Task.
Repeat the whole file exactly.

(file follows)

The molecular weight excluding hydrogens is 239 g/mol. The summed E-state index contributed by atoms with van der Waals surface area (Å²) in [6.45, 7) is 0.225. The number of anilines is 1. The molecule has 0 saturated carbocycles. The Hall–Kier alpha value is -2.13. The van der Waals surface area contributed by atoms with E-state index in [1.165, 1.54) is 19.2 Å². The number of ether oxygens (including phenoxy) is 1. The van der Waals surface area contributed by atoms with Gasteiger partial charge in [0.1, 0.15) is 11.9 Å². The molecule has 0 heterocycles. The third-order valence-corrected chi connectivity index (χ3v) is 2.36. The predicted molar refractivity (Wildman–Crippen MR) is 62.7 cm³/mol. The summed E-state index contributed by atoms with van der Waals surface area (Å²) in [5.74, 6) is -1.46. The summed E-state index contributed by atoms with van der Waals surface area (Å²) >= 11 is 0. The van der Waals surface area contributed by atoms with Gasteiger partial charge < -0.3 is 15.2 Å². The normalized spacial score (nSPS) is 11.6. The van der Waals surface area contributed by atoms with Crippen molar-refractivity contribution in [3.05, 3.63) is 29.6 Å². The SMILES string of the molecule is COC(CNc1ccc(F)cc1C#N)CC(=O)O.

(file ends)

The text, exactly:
The molecular weight excluding hydrogens is 239 g/mol. The summed E-state index contributed by atoms with van der Waals surface area (Å²) in [6.45, 7) is 0.225. The number of anilines is 1. The molecule has 0 saturated carbocycles. The Hall–Kier alpha value is -2.13. The van der Waals surface area contributed by atoms with E-state index in [1.165, 1.54) is 19.2 Å². The number of ether oxygens (including phenoxy) is 1. The van der Waals surface area contributed by atoms with Gasteiger partial charge in [0.1, 0.15) is 11.9 Å². The molecule has 0 heterocycles. The third-order valence-corrected chi connectivity index (χ3v) is 2.36. The predicted molar refractivity (Wildman–Crippen MR) is 62.7 cm³/mol. The summed E-state index contributed by atoms with van der Waals surface area (Å²) in [5.74, 6) is -1.46. The summed E-state index contributed by atoms with van der Waals surface area (Å²) >= 11 is 0. The van der Waals surface area contributed by atoms with Gasteiger partial charge < -0.3 is 15.2 Å². The normalized spacial score (nSPS) is 11.6. The van der Waals surface area contributed by atoms with Crippen molar-refractivity contribution in [3.05, 3.63) is 29.6 Å². The SMILES string of the molecule is COC(CNc1ccc(F)cc1C#N)CC(=O)O.